Sense & Sensitivity by Harriette Cole

Reader Wants Roommate's Boyfriend to Pay Bills

DEAR HARRIETTE: My roommate’s boyfriend spends more time at our home than at his own. He sleeps over, cooks, showers and does laundry here. Since he uses our resources, I proposed asking “Jake” to contribute to bills, which we split evenly. My roommate freaked out and refused to even acknowledge that I had the right to ask. How else could I have started the conversation? -- Up Front, Miami

DEAR UP FRONT: Generally, no good comes out of these situations, I’m sorry to say. Of course the boyfriend should share the costs, but getting your roommate to put her foot down on that is usually a losing battle. The one time that you can get traction on such a situation is if the landlord steps in and says that anyone living in the apartment for an extended period of time must pay. But that works only if you have something written into your contract to that point, or if your landlord and you have enough muscle to guilt the boyfriend out. Otherwise, what often happens is that hurt feelings come to a boiling point and somebody moves. So, get ready.

DEAR HARRIETTE: My landlord has been walking into my house unannounced. Being a 20-year-old woman, this unnerves me, and I don't know how to approach my landlord about this behavior. He is also a police officer, so I feel stuck on how to react to him. These visits are to remind us of bills and to not have parties in the home, but a text would suffice. How do I get my landlord to respect my rights as a renter? -- Closed Door, Rochester, New York

DEAR CLOSED DOOR: You have the right to be in your apartment by yourself without your landlord coming in. Period. It will take a bit of courage for you to address your landlord, but you must do it. For starters, speak to him and let him know that it makes you uncomfortable that he comes into your space unannounced. Ask him to stop.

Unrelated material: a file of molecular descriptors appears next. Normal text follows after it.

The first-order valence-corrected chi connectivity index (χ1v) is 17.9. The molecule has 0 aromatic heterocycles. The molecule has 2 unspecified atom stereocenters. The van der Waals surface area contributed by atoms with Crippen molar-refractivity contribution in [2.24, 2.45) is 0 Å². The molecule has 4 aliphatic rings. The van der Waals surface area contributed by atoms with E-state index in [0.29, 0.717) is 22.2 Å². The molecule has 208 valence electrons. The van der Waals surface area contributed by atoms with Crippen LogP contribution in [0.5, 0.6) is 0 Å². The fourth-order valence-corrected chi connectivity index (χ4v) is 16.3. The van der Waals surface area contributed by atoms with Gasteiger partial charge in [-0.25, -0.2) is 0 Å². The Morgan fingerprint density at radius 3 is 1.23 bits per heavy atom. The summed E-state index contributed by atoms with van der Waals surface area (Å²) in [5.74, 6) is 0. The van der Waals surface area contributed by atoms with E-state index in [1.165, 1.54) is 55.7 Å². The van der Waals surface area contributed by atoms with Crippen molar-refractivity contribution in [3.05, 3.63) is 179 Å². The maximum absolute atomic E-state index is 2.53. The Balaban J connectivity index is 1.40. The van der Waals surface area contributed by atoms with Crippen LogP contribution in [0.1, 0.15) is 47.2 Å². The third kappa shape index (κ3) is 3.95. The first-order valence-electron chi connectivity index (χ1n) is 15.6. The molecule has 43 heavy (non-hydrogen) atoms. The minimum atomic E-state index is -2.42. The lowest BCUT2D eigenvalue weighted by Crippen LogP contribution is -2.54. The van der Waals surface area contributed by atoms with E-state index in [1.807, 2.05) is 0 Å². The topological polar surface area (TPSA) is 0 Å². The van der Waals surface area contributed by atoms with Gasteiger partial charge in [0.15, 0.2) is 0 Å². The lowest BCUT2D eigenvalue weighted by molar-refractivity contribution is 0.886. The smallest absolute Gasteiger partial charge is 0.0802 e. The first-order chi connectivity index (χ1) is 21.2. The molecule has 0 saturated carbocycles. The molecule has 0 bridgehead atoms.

Secondly, hire a locksmith. Yes, you should spend $100 or so to get an additional lock put on your door. Your landlord may not appreciate this, so don’t tell him. Unless there is a clear stipulation in your contract about locks, you absolutely can do this. Do your best to organize the locksmith at an hour when your landlord is not likely to be home, to cut down on any friction that may come. Get a top lock added to your door. When he questions you about it, remind him that you felt uneasy with him entering your apartment without permission. Tell him that it works much better for you to communicate with him by phone, text or email. Ask him to respect your privacy by engaging you in one of these ways. It will be very important for you to follow his house rules after this, because he will likely feel embarrassed and angry about your assertive stance. Go for it, and document his behavior, too!

(Harriette Cole is a lifestylist and founder of DREAMLEAPERS, an initiative to help people access and activate their dreams. You can send questions to or c/o Andrews McMeel Syndication, 1130 Walnut St., Kansas City, MO 64106.)